Italy is the most active Western player on the ground given its frontline status. It deployed a field hospital during the Sirte campaign as well as forces to protect medical staff, and Italian press reports indicate that Rome has deployed Special Forces to protect Sarraj and his government. In addition, the senior security aide to UNSMIL is an Italian general who is coordinating programs to build Libya’s security forces, though very few training efforts have actually begun. Italy also reopened its embassy in Tripoli earlier this month, the first country to do so since violence forced the evacuation of international representatives in 2014. Finally, Italy is the most active European state working to contain the migration crisis in the Southern Mediterranean.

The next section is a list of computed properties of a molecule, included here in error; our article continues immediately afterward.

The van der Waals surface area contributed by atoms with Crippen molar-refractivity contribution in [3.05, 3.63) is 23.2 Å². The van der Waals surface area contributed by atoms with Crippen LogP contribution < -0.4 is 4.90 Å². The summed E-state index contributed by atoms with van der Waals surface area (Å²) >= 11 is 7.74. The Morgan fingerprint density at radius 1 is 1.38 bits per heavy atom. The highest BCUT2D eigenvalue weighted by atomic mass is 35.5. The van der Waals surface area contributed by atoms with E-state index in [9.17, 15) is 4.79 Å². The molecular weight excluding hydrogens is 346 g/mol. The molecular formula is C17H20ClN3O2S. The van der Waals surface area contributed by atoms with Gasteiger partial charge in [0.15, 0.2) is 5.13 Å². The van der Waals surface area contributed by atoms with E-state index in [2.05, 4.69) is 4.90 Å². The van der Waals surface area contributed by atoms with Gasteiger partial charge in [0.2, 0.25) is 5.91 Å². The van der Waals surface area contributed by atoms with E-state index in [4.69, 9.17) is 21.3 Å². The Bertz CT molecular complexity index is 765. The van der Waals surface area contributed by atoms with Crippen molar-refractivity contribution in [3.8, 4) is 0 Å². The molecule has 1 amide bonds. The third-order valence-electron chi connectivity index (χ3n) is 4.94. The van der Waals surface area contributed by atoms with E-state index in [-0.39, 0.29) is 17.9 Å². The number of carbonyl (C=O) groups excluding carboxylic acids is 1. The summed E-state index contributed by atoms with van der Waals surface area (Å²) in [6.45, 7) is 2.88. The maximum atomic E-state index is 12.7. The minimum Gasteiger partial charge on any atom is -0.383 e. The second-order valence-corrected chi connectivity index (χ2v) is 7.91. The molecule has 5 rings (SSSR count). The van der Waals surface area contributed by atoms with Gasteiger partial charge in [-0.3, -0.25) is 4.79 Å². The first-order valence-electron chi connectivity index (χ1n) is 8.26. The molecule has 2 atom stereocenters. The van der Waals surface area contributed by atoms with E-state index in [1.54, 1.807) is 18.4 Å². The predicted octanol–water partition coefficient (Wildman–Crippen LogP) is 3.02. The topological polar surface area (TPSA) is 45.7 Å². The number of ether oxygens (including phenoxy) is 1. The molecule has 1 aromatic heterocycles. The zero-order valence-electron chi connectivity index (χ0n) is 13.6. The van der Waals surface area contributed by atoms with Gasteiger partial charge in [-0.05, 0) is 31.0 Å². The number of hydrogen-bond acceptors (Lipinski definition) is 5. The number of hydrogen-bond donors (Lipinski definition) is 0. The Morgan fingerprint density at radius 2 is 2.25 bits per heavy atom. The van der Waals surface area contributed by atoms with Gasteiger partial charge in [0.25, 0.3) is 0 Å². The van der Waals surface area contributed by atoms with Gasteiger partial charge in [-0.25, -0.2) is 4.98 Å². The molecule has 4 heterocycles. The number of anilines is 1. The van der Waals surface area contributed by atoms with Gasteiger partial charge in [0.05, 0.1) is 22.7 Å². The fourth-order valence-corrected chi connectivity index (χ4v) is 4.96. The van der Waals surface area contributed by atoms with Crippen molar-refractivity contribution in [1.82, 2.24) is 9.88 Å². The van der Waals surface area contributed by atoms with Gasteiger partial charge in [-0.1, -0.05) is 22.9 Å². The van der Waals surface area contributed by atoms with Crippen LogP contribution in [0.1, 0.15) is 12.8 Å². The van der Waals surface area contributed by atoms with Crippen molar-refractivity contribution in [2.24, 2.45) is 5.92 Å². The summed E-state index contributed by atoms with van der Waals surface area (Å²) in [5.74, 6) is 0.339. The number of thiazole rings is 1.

For its part, Britain deployed Special Forces to support the Sirte operations. In July, French intelligence operatives were killed in a helicopter crash in Benghazi, leading to suspicions that Paris was backing Haftar. The French are also active in Libya’s south, consistent with their interest in the Sahel region.

As for neighboring countries, Egypt is the most significant regional player in Libya and has made clear its support for Haftar and his anti-Islamist agenda. Despite the UN arms embargo in place since 2011, Cairo is widely suspected of providing Haftar’s forces with material support. The United Arab Emirates joined Egypt’s pro-Haftar operations in 2014, though the Emiratis have since reduced their involvement in response to U.S. diplomatic pressure and priorities closer to home. Ideologically, both countries view Haftar as the best alternative to what they see as the GNA’s overreliance on Islamist actors. The LNA’s recent progress against Islamist militias in Benghazi will only encourage Haftar’s backers to lend him additional political and materiel support.